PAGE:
College Possible junior coach Tori Clark was a low-income, first-generation college student herself. Her parents had no idea how to apply for college or navigate the financial aid process, so she had to figure it out on her own. Her middle-range GPA, between a 2.0 and 3.0, added to the challenge, as students with GPAs lower than a 3.0 often get overlooked for merit scholarships.
However, it was these aspects of her life that helped her relate to her students at Chicago’s Lake View High School.
“I’m not an A student either,” says Tori. “I’m like, ‘I can relate! Hey, I’m middle range, let’s try to find a college we can afford!’”
Tori was a junior coach during College Possible Chicago’s 2015-16 academic year, the organization’s inaugural year. She became interested in the program after hearing about it from her professor at Illinois State University, whose daughter was an AmeriCorps member at College Possible Milwaukee.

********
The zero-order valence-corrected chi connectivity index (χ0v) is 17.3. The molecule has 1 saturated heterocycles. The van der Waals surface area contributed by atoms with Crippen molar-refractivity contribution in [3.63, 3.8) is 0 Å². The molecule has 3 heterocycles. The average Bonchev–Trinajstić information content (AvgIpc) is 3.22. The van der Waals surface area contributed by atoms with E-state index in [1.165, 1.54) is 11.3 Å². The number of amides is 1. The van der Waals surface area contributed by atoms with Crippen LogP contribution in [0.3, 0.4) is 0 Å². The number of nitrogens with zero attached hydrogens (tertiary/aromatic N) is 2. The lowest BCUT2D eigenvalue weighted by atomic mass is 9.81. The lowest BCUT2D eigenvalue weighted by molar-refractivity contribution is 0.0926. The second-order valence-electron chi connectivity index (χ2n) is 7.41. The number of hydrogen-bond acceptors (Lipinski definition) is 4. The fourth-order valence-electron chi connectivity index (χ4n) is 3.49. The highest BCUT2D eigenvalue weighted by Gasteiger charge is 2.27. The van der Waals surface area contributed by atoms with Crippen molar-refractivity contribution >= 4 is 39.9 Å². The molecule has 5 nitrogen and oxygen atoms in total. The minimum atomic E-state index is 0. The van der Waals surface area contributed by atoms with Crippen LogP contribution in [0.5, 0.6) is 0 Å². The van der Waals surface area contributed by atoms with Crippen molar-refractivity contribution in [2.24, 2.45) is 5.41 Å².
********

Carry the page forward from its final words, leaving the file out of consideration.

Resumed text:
“It was the only job I applied for,” she remembered.
She loved her students, describing them as “the coolest kids in the world,” but that’s not to say her service year was free of obstacles. She was the only College Possible coach at her school and there were only eight Corps members in Chicago, which meant that everyone was kept busy trying to build the organization.
Yet, Tori believes it was working through these challenges that made College Possible Chicago such an invaluable experience.
“I learned way more in one year than I could’ve anywhere else,” she says. “I literally got to learn how to start a program from the ground up and then build it, which not everyone can say they know how to do.”
At the end of her year of service, Tori’s students showed their appreciation by throwing her a surprise going away party. They gave her small gifts and made a video describing their year with her.
“Almost all of them were there, that was probably the best day of my life,” recalled Tori. “I’d never cried so hard.”
Tori plans to continue working in education and enter graduate school in 2017. Her students, now high school seniors, have since earned admission to multiple colleges and universities, including her alma mater.